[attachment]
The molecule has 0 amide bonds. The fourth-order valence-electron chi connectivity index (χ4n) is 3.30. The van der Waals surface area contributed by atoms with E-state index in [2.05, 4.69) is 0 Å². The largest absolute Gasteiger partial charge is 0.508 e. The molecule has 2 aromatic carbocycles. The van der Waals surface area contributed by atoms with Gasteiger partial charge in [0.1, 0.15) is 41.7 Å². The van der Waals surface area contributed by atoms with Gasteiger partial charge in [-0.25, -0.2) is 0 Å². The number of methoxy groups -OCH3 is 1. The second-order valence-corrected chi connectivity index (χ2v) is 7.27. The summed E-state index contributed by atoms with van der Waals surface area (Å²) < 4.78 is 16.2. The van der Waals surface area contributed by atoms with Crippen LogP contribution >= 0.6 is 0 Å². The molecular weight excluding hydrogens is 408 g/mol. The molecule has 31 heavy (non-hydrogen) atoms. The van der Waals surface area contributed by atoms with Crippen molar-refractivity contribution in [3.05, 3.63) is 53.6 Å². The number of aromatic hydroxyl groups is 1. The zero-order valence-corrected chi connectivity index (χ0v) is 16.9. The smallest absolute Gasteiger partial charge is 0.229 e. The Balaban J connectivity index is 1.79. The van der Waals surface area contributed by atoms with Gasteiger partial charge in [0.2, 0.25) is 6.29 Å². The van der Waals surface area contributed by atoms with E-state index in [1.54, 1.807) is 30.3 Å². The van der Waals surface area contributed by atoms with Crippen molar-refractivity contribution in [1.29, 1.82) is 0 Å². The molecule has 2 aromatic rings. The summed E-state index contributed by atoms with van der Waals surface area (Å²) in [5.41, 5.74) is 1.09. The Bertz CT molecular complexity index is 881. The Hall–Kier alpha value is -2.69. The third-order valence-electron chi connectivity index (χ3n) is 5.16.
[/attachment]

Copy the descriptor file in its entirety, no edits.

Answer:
The molecule has 0 amide bonds. The fourth-order valence-electron chi connectivity index (χ4n) is 3.30. The van der Waals surface area contributed by atoms with E-state index in [2.05, 4.69) is 0 Å². The largest absolute Gasteiger partial charge is 0.508 e. The molecule has 2 aromatic carbocycles. The van der Waals surface area contributed by atoms with Gasteiger partial charge in [0.1, 0.15) is 41.7 Å². The van der Waals surface area contributed by atoms with Gasteiger partial charge in [-0.25, -0.2) is 0 Å². The number of methoxy groups -OCH3 is 1. The second-order valence-corrected chi connectivity index (χ2v) is 7.27. The summed E-state index contributed by atoms with van der Waals surface area (Å²) < 4.78 is 16.2. The van der Waals surface area contributed by atoms with Crippen LogP contribution >= 0.6 is 0 Å². The molecular weight excluding hydrogens is 408 g/mol. The molecule has 31 heavy (non-hydrogen) atoms. The van der Waals surface area contributed by atoms with Crippen molar-refractivity contribution in [3.05, 3.63) is 53.6 Å². The number of aromatic hydroxyl groups is 1. The zero-order valence-corrected chi connectivity index (χ0v) is 16.9. The smallest absolute Gasteiger partial charge is 0.229 e. The Balaban J connectivity index is 1.79. The van der Waals surface area contributed by atoms with Gasteiger partial charge in [0.2, 0.25) is 6.29 Å². The van der Waals surface area contributed by atoms with E-state index in [1.54, 1.807) is 30.3 Å². The van der Waals surface area contributed by atoms with Crippen molar-refractivity contribution in [1.29, 1.82) is 0 Å². The molecule has 2 aromatic rings. The summed E-state index contributed by atoms with van der Waals surface area (Å²) in [5.41, 5.74) is 1.09. The Bertz CT molecular complexity index is 881. The Hall–Kier alpha value is -2.69. The third-order valence-electron chi connectivity index (χ3n) is 5.16.